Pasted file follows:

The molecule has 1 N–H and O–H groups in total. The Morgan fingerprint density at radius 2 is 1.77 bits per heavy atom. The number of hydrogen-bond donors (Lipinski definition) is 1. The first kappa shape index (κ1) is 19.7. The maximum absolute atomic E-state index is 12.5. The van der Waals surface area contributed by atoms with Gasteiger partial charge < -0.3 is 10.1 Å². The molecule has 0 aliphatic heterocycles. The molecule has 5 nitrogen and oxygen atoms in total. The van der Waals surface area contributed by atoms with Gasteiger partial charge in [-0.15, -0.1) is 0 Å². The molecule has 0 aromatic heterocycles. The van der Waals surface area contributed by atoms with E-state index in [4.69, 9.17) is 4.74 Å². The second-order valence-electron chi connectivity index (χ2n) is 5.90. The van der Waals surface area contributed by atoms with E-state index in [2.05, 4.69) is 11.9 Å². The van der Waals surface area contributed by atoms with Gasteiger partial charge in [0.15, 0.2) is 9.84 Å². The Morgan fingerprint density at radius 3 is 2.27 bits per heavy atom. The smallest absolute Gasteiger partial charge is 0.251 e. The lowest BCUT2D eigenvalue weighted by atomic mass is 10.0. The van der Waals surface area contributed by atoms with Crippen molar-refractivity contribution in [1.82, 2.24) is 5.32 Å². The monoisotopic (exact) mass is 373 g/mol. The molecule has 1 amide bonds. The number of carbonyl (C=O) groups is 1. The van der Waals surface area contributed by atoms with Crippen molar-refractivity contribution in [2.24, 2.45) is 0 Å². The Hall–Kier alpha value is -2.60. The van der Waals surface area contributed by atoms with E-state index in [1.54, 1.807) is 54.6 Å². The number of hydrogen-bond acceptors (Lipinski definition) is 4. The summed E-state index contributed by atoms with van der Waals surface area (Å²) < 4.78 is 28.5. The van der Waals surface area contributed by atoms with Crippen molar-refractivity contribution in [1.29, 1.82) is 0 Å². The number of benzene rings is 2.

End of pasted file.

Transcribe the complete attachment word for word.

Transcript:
The molecule has 1 N–H and O–H groups in total. The Morgan fingerprint density at radius 2 is 1.77 bits per heavy atom. The number of hydrogen-bond donors (Lipinski definition) is 1. The first kappa shape index (κ1) is 19.7. The maximum absolute atomic E-state index is 12.5. The van der Waals surface area contributed by atoms with Gasteiger partial charge < -0.3 is 10.1 Å². The molecule has 0 aliphatic heterocycles. The molecule has 5 nitrogen and oxygen atoms in total. The van der Waals surface area contributed by atoms with Gasteiger partial charge in [-0.15, -0.1) is 0 Å². The molecule has 0 aromatic heterocycles. The van der Waals surface area contributed by atoms with E-state index in [4.69, 9.17) is 4.74 Å². The second-order valence-electron chi connectivity index (χ2n) is 5.90. The van der Waals surface area contributed by atoms with E-state index in [2.05, 4.69) is 11.9 Å². The van der Waals surface area contributed by atoms with Gasteiger partial charge in [0.15, 0.2) is 9.84 Å². The Morgan fingerprint density at radius 3 is 2.27 bits per heavy atom. The smallest absolute Gasteiger partial charge is 0.251 e. The lowest BCUT2D eigenvalue weighted by atomic mass is 10.0. The van der Waals surface area contributed by atoms with Crippen molar-refractivity contribution in [1.82, 2.24) is 5.32 Å². The monoisotopic (exact) mass is 373 g/mol. The molecule has 1 amide bonds. The number of carbonyl (C=O) groups is 1. The van der Waals surface area contributed by atoms with Crippen molar-refractivity contribution in [2.24, 2.45) is 0 Å². The Hall–Kier alpha value is -2.60. The van der Waals surface area contributed by atoms with E-state index in [1.54, 1.807) is 54.6 Å². The number of hydrogen-bond acceptors (Lipinski definition) is 4. The summed E-state index contributed by atoms with van der Waals surface area (Å²) < 4.78 is 28.5. The van der Waals surface area contributed by atoms with Crippen molar-refractivity contribution in [1.29, 1.82) is 0 Å². The number of benzene rings is 2.